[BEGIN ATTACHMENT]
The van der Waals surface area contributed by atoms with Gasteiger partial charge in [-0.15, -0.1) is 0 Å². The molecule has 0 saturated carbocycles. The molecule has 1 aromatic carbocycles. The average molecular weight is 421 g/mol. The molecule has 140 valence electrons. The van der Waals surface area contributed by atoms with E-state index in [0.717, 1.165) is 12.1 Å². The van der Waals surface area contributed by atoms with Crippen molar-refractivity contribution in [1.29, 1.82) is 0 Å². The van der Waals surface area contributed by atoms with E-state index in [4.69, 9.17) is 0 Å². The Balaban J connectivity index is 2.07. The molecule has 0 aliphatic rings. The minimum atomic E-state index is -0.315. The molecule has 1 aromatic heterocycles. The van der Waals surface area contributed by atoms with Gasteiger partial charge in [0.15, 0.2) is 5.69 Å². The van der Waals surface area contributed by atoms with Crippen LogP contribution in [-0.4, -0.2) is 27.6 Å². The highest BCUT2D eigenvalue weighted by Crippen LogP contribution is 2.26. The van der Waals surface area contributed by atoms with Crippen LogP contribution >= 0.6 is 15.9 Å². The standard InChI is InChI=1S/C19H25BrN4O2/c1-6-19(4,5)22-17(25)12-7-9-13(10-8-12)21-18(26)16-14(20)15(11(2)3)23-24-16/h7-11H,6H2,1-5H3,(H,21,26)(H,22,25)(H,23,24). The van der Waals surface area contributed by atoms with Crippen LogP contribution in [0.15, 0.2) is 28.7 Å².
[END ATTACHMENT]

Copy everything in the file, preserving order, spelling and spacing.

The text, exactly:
The van der Waals surface area contributed by atoms with Gasteiger partial charge in [-0.15, -0.1) is 0 Å². The molecule has 0 saturated carbocycles. The molecule has 1 aromatic carbocycles. The average molecular weight is 421 g/mol. The molecule has 140 valence electrons. The van der Waals surface area contributed by atoms with E-state index in [0.717, 1.165) is 12.1 Å². The van der Waals surface area contributed by atoms with Crippen molar-refractivity contribution in [1.29, 1.82) is 0 Å². The van der Waals surface area contributed by atoms with E-state index in [4.69, 9.17) is 0 Å². The Balaban J connectivity index is 2.07. The molecule has 0 aliphatic rings. The minimum atomic E-state index is -0.315. The molecule has 1 aromatic heterocycles. The van der Waals surface area contributed by atoms with Gasteiger partial charge in [0.15, 0.2) is 5.69 Å². The van der Waals surface area contributed by atoms with Crippen LogP contribution in [-0.4, -0.2) is 27.6 Å². The highest BCUT2D eigenvalue weighted by Crippen LogP contribution is 2.26. The van der Waals surface area contributed by atoms with Crippen LogP contribution >= 0.6 is 15.9 Å². The standard InChI is InChI=1S/C19H25BrN4O2/c1-6-19(4,5)22-17(25)12-7-9-13(10-8-12)21-18(26)16-14(20)15(11(2)3)23-24-16/h7-11H,6H2,1-5H3,(H,21,26)(H,22,25)(H,23,24). The van der Waals surface area contributed by atoms with Crippen LogP contribution in [0.15, 0.2) is 28.7 Å².